175385 Saying No to Abstinence-Only Funds: An Analysis of State Decisions

Tuesday, October 28, 2008: 1:10 PM

Deborah R. McFarlane, DrPH, MPA , Political Science, University of New Mexico, Albuquerque, NM
Alesha E. Doan, PhD , Department of Political Science, Kansas University, Lawrence, KS
Sunny Bergh, BA , Political Science, University of New Mexico, Albuquerque, NM
Much of the current proliferation and political success of abstinence programs can be credited to a measure included in the 1996 Personal Responsibility and Work Opportunity Reconciliation Act (PRWORA), commonly known as “welfare reform.” Abstinence-only education was nested within this high profile welfare reform bill, suggesting that was part of a larger plan to combat poverty. Under this program $50 million was allotted to the states per year. The amount of money available to each state is based on the state's proportion of low income children relative to the national total. These abstinence funds are awarded largely as block grants to the states, and the states must match every $4 of federal money with $3 of state funds.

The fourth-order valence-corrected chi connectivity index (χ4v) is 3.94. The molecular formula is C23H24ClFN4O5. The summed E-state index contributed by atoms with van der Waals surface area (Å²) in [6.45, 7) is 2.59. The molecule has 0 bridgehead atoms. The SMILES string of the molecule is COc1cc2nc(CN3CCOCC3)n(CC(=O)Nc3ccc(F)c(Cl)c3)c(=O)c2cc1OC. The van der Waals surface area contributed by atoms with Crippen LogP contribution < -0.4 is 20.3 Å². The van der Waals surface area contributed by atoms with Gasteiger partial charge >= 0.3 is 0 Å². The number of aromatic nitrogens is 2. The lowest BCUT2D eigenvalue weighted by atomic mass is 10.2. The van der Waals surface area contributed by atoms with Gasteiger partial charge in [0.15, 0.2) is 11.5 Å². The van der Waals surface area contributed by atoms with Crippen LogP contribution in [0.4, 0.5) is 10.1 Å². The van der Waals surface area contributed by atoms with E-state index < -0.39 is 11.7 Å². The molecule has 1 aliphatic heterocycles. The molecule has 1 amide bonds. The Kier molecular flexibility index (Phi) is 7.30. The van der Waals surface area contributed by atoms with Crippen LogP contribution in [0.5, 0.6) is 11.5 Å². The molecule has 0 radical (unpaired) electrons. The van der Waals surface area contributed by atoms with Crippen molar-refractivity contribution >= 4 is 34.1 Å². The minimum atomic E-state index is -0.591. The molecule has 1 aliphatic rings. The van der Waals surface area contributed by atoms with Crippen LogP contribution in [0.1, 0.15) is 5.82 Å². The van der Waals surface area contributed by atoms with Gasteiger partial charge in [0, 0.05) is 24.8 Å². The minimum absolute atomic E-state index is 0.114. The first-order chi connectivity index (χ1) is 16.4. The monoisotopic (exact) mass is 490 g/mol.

When the program began, only 1 state (California) refused to participate but over time, many more states have declined this lucrative source of funding. This study explores why states have taken the unusual step of turning down federal funds. In doing so, we examine a number of political, economic, and social factors that may influence a state's refusal to participate. Using case studies and multivariate analysis, we investigate these relationships and discuss their implications for public health policy.

Learning Objectives:
1.Describe the structure of federal funding for abstinence-only education in the United States. 2. Discuss the significance of the welfare reform abstinence funding relative to other public sources of abstinence funding. 3. Discuss the timing of state decisions to reject Title V abstinence education funding. 4. Identify factors that have led states to reject Title V funding.

Keywords: Adolescents, Advocacy

Presenting author's disclosure statement:

Qualified on the content I am responsible for because: I wrote the abstract, designed the study, and designed the data base.
Any relevant financial relationships? No

I agree to comply with the American Public Health Association Conflict of Interest and Commercial Support Guidelines, and to disclose to the participants any off-label or experimental uses of a commercial product or service discussed in my presentation.